Mayor Daley said today it would literally take an earthquake or a tornado for Chicago taxpayers to be left holding the bag for the 2016 Summer Olympic Games.
Three days before traveling to Copenhagen to sign the host city contract, make a final sales pitch and put Chicago’s fate in the hands of the International Olympic Committee with its Oct. 2 vote, Daley expressed confidence that the blank check from local taxpayers would never be cashed.“
They have been very, very fiscally responsible in regards to their presentation. I really believe that. Unless … ,” Daley said without completing the sentence.
Now, it's interesting that the mayor said that it would literally take an earthquake or hurricane in order for him to go back on his promise and force the tax payers to front money for the Olympics. That's because for the last couple months the Olympic Committee has promised the city that they would tighten up a new insurance policy that would protect the citizens from having to front any tax money in case of unexpected expenses. This policy is underwritten by AON, the same company founded by Pat Ryan, the leader of the Olympic Committee. In fact, Alderman Flores, who initially wanted to limit the city's exposure to $500 million, told me that the structure of the policy would play a large role in determining if he would move forward with that legislation. He eventually scaled his legislation back and cut out the $500 million cap from his final ordinance. Now, what is an insurance policy if it doesn't cover such unexpected expenses as hurricanes and tornados? I now understand why Crain's Chicago Business characterized this insurance policy as rather worthless.
Mayor Richard M. Daley and Patrick Ryan assure Chicago taxpayers that a safety net of insurance would insulate them from the financial risks of hosting the 2016 Olympics.
But the insurance policies Mr. Ryan says he'll secure would cover only about $1.1 billion of the $3.8-billion operating budget that the mayor's Olympic point man has drawn up for the games. In many key areas, no insurer stands between taxpayers and the risk of revenue shortfalls or cost overruns.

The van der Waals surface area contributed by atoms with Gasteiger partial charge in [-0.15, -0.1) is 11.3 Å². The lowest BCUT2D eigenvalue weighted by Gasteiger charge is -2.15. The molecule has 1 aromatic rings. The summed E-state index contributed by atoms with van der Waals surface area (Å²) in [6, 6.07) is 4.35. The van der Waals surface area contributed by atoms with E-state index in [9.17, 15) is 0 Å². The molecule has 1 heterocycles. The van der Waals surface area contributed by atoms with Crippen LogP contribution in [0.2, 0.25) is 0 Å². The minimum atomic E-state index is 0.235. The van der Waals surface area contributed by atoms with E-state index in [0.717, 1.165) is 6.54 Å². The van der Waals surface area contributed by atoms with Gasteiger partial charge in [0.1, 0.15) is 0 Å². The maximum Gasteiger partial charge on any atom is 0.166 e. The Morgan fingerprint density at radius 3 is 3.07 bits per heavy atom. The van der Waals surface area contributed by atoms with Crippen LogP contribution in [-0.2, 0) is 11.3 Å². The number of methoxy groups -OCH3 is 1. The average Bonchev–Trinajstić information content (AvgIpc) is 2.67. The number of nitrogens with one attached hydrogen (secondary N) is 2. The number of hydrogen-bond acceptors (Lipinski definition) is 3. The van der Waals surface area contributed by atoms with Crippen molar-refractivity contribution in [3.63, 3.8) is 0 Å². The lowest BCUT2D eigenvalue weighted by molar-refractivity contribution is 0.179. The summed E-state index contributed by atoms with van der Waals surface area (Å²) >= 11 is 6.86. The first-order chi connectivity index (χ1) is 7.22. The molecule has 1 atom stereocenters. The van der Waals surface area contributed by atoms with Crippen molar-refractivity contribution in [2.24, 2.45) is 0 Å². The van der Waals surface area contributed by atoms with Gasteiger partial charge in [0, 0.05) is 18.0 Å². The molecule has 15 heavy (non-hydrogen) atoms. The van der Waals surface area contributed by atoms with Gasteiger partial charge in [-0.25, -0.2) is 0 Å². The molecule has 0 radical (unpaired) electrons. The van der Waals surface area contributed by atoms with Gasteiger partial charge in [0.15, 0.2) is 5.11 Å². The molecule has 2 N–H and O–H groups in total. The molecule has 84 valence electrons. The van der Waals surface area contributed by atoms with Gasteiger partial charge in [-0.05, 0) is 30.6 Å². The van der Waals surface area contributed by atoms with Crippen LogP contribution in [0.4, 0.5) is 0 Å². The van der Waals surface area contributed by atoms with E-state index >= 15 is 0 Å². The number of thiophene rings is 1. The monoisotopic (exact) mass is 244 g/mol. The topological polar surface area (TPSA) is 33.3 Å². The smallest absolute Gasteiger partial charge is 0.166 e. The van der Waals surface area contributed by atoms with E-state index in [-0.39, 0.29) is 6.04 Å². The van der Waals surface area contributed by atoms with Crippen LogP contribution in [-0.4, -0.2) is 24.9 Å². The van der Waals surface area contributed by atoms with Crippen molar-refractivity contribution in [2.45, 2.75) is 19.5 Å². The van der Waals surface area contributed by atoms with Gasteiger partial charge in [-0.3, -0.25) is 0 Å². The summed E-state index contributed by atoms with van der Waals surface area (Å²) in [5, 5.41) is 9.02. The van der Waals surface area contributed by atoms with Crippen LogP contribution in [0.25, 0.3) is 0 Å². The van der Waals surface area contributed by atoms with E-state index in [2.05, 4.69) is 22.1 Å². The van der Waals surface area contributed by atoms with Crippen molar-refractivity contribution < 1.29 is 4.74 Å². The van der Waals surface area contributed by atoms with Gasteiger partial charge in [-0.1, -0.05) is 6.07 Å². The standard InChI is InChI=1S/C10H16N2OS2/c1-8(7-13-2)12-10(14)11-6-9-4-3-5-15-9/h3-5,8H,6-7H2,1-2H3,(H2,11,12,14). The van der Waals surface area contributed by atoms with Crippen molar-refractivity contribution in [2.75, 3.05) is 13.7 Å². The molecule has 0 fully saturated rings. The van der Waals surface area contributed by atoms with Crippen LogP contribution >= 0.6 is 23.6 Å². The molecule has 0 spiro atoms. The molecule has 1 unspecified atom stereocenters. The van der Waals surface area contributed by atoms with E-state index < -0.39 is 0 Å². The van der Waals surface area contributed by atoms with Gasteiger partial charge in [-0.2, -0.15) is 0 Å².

For example, there's no insurance against the risk that private lenders won't shell out $1 billion to finance construction of the Olympic Village, as Messrs. Daley and Ryan predict they will. And there's no coverage against shortfalls in corporate sponsorship sales, which they predict will rake in $1.8 billion, two-thirds more than London expects to collect for the 2012 games.
I suppose that an insurance policy that doesn't protect a city against a natural disaster isn't much of a policy. There's a larger point here. The real hurricane facing the city isn't the literal kind, but the figurative kind. The mayor is right. Only a hurricane or earthquake would put tax payers on the hook, however that earthquake is our Mayor and the corruption, waste, and abuse that defines his government. This city should fear the hurricane of his endless stream of no bid contracts that will go to his friends than they should the literal earthquake that might befall the city and set the budget back.
It's time to advance this story. Never has a complicated political situation been so obvious to so many and yet no one has a solution to resolving it. The citizens of Chicago are, by and large, tired of Daley and his corruption. His current approval ratings rival Bush's in his last year in office. The citizens of the city are fed up with the city council which they see as little more than a rubber stamp. Everyone knows this and we all understand it. What no one seems to know to do is fix it. We all complain. We all moan and groan. Yet, no one expects Daley to face more than token resistence the next time he's elected in 2011. No one expects allies like Ed Burke and Richard Mell to face any more resistence when they run for re election. In fact, the only city council member that ever faces trouble is one that dares to ever challenge Daley.
So, we have a corrupt and unpopular mayor. We have a rubber stamp of a city council. We have a city that largely gets all of this. All we're missing is a solution.